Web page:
‘We have faith in the final victory of the proletariat, that is, in the victory of the Fourth International.’

The letter continued: ‘Today, more than ever, we understand the importance not only of the programme of the FI, but also of your struggle of 1925-28 against the theory and practice of socialism in one country, of your struggle against the Peasants’ International, the Anti-Imperialist League, and other show committees, Amsterdam-Pleyel and others.’

‘We want to say to you that even in this remote corner of the far east, in this backward country, you have friends who agree with you, comrades who struggle for that to which you have devoted your life, for socialism, for communism.’ concluded the letter (Socialist Appeal, paper of the American SWP, 11 Aug. 1939).

Trotsky was equally enthusiastic.

A few weeks later he wrote in his Open Letter to the Workers of India: ‘In a number of colonial and semi-colonial countries, sections of the FI already exist and are making successful progress.

‘First place among them is unquestionably held by our section in French Indochina, which is conducting an irreconcilable struggle against French imperialism and “People’s Front” mystifications.’

After quoting from Struggle, Trotsky went on: ‘Owing to their bold revolutionary politics, the Saigon proletarians, members of the FI, scored a brilliant victory over the bloc of the ruling party and the Stalinists at the elections to the Colonial Council held in April of this year’ (Writings of Leon Trotsky 1939-40, p. 33-34, see excerpts reproduced in this volume, pp. 123-5).

Ho Chi Minh, writing at the same time on The Party’s Line in the Period of the Democratic Front, stated:

‘For the time being, the party cannot put forth too high a demand (national independence, parliament etc). To do so is to enter the Japanese fascists’ scheme. It should only claim for democratic rights …

‘To reach this goal, the Party must strive to organise a broad Democratic National Front. This Front does not embrace only Indochinese people but also progressive French residing in Indochina, not only toiling people but also the national bourgeoisie.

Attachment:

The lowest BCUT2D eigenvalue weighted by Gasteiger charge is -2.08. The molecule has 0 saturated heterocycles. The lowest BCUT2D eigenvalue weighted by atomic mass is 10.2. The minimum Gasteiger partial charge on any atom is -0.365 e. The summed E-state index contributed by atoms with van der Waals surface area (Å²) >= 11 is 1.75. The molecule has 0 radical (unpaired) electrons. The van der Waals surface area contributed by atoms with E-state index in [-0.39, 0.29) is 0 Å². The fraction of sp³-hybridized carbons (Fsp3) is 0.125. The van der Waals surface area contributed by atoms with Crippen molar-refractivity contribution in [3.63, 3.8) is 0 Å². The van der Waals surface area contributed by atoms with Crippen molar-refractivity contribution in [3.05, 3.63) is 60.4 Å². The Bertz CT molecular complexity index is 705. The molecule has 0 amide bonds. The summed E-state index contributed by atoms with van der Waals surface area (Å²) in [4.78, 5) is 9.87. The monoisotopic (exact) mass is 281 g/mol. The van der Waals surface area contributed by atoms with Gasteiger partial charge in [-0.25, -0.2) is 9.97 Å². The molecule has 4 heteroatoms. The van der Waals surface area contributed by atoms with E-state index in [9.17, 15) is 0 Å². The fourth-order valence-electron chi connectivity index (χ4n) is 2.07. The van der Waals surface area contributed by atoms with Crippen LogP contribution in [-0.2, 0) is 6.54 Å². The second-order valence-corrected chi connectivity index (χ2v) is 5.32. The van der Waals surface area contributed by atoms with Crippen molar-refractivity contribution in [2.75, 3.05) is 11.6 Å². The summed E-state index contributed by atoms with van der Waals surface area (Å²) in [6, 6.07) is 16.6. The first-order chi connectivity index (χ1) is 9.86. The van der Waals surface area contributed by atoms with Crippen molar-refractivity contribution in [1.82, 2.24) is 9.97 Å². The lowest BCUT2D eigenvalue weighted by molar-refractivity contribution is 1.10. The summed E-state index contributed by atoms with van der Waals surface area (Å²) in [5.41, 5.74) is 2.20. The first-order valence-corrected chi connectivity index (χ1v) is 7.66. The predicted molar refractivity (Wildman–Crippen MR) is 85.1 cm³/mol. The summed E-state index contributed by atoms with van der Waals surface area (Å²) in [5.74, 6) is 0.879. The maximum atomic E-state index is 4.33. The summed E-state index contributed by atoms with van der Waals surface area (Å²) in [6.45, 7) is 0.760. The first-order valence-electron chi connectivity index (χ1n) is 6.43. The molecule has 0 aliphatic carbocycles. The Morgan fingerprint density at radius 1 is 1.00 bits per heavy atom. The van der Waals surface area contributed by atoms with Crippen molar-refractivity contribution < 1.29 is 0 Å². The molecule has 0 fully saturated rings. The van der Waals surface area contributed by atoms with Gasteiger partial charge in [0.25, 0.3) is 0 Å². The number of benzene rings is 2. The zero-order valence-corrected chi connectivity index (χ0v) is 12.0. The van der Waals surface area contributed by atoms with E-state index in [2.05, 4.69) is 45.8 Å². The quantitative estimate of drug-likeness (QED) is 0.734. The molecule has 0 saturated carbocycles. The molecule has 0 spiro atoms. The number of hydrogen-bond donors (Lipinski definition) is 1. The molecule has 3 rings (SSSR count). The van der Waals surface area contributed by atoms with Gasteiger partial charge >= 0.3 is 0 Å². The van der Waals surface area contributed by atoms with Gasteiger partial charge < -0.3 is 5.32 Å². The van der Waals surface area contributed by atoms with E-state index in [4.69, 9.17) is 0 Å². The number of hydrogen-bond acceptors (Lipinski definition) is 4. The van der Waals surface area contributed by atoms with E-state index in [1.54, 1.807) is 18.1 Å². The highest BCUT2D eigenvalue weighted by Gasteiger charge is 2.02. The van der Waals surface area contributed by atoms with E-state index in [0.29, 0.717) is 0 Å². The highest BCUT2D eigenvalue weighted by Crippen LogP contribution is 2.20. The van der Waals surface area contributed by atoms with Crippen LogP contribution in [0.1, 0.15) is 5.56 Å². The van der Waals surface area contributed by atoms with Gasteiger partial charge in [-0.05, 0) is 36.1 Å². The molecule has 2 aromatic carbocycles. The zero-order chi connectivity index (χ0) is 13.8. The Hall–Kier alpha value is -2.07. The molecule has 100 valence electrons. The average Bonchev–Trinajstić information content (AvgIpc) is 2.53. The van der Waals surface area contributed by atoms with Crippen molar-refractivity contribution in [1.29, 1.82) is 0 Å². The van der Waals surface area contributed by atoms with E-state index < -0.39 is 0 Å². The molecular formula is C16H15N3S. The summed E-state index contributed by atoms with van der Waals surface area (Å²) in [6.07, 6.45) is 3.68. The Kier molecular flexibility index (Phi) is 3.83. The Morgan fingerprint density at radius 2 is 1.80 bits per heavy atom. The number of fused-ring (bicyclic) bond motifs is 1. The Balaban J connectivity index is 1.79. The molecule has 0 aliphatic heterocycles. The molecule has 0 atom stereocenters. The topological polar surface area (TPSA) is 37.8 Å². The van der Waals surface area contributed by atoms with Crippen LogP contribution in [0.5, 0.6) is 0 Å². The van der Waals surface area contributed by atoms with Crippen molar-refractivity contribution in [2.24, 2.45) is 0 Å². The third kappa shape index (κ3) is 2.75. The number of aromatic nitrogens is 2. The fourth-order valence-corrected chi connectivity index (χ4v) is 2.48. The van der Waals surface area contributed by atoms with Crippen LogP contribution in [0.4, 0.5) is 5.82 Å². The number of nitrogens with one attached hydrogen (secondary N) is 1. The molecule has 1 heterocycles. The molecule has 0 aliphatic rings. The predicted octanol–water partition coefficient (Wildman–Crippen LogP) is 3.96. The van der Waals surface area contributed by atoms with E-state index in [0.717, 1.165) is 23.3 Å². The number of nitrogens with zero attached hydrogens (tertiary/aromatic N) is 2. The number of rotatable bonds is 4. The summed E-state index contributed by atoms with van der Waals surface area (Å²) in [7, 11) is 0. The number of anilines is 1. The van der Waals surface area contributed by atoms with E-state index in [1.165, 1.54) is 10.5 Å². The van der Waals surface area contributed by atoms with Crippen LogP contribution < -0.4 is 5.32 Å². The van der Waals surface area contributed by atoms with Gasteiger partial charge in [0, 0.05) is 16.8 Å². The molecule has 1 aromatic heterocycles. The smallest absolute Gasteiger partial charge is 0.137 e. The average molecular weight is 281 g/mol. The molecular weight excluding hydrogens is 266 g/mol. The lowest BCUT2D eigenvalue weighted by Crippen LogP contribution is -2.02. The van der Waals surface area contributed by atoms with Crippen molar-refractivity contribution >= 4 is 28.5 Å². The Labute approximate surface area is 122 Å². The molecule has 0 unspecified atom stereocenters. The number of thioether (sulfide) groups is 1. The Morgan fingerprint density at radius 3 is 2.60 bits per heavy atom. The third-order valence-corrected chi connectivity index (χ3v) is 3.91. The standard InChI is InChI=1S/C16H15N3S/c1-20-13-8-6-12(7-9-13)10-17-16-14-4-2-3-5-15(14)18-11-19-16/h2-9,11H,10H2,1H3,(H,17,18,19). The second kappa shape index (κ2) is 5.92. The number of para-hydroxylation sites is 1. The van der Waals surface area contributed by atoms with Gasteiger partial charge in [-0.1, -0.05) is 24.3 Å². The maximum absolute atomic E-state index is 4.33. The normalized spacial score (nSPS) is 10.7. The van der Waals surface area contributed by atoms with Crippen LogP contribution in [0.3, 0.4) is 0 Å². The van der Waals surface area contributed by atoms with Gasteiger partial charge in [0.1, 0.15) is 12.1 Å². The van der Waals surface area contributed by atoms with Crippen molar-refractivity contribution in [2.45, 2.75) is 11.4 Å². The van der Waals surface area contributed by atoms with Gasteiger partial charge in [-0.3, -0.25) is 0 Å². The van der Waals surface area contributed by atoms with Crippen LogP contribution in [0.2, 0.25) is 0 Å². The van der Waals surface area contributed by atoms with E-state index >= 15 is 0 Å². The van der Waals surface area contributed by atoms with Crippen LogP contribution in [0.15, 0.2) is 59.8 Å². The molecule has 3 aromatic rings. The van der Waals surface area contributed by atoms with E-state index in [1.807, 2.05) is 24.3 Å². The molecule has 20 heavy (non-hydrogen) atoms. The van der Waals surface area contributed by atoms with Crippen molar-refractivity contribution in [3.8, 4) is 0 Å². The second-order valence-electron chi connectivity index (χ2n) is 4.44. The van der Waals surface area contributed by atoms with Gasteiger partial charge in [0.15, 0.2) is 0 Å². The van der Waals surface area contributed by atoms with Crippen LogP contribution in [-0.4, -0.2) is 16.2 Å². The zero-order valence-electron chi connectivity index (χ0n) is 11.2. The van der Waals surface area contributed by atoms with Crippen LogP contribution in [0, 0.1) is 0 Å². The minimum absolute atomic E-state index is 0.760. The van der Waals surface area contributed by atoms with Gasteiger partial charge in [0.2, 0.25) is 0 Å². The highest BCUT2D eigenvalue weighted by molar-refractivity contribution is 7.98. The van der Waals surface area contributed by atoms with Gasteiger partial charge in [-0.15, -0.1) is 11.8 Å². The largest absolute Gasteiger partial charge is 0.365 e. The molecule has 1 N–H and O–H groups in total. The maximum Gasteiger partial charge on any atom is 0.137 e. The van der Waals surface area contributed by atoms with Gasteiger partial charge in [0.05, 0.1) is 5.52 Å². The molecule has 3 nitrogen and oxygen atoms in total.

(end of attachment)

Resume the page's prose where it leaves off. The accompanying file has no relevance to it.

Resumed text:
The Party must assume a wise, flexible attitude with the bourgeoisie, strive to draw it into the Front, win over the elements that can be won over and neutralise those which can be neutralised. We must by all means avoid leaving them outside the Front, lest they should fall into the hands of the enemy of the revolution and increase the strength of the reactionaries.

‘There cannot be any alliance with or any concession to the Trotskyite group. We must do everything possible to lay bare their faces as henchmen of the fascists and annihilate them politically . . . (quoted in Stalinism and Trotskyism in Vietnam: A Spartacist Pamphlet, p. 12).

The outbreak of war brought blanket repression from the French authorities; both Trotskyist and Stalinist organisations were subject to savage repression. Ho Chi Minh sought refuge in Chiang Kai Shek’s China, from where he organised the guerrilla forces which became the Vietminh.

Ta Thu Thau spent the war imprisoned in Poulo Condor, emerging severely physically disabled in 1945.

In that year, the year of Vietnam’s August Revolution, Ho’s forces annihilated the Trotskyists – not politically, but physically.

* Stalin’s USSR signed a mutual defence pact with France in June 1935. From then onwards the Indochinese CP, despite opposition, stood for the ‘defence of the French colonial administration against Japanese fascism’. They did not take up the slogan of national liberation from French rule until the end of 1939, when Stalin signed a pact with Hitler and ceased bothering about ‘French democracy’. – SP


1945: Vietnam’s August Revolution

By Simon Pirani
Reprinted from Workers Press, 20 December 1986

9 AUGUST 1945: The United States opened up the age of nuclear war, dropping the atom bomb on Hiroshima; Japan surrendered to the Allies five days later, ending the second world war.

Under US President Truman’s ‘Strategic Order No. 1’, the Japanese forces throughout eastern Asia were to surrender only to authorities designated by the Supreme Allied Commander, US General Douglas Macarthur.

In line with Stalin’s Potsdam agreement with US and British imperialism, the Soviet Union took the Kurile Islands from Japan, and elsewhere the Communist Parties sought to restrain revolutionary and nationalist movements, to enable the imperialists to regain control.

The Indonesian Communist Party called for the return of Dutch imperialism and denounced the bourgeois nationalist leader Sukharno when he first declared independence from the Japanese, only dropping this policy when re-occupation by the Dutch was clearly impossible; the Burmese Stalinists collected in weapons from resistance fighters to ensure the country was re-occupied by British forces; the Stalinist-led Malaya People’s Anti-Japanese Army relinquished its administrative control to the British.